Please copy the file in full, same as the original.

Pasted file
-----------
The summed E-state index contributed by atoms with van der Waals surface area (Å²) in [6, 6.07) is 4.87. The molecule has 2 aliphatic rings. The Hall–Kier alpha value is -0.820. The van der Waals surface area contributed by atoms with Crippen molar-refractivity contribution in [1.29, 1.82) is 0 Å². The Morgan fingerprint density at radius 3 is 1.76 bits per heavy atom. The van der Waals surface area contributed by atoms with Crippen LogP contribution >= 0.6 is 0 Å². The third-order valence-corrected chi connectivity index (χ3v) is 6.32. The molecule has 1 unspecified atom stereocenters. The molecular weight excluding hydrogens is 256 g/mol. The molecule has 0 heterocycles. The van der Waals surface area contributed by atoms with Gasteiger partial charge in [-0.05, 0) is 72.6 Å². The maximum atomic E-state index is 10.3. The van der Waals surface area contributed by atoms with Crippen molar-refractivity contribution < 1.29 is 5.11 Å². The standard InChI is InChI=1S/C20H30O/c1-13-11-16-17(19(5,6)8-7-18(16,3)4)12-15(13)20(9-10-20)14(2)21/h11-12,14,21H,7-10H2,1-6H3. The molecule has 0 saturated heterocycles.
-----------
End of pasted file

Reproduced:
The summed E-state index contributed by atoms with van der Waals surface area (Å²) in [6, 6.07) is 4.87. The molecule has 2 aliphatic rings. The Hall–Kier alpha value is -0.820. The van der Waals surface area contributed by atoms with Crippen molar-refractivity contribution in [1.29, 1.82) is 0 Å². The Morgan fingerprint density at radius 3 is 1.76 bits per heavy atom. The van der Waals surface area contributed by atoms with Crippen LogP contribution >= 0.6 is 0 Å². The third-order valence-corrected chi connectivity index (χ3v) is 6.32. The molecule has 1 unspecified atom stereocenters. The molecular weight excluding hydrogens is 256 g/mol. The molecule has 0 heterocycles. The van der Waals surface area contributed by atoms with Gasteiger partial charge in [-0.05, 0) is 72.6 Å². The maximum atomic E-state index is 10.3. The van der Waals surface area contributed by atoms with Crippen molar-refractivity contribution < 1.29 is 5.11 Å². The standard InChI is InChI=1S/C20H30O/c1-13-11-16-17(19(5,6)8-7-18(16,3)4)12-15(13)20(9-10-20)14(2)21/h11-12,14,21H,7-10H2,1-6H3. The molecule has 0 saturated heterocycles.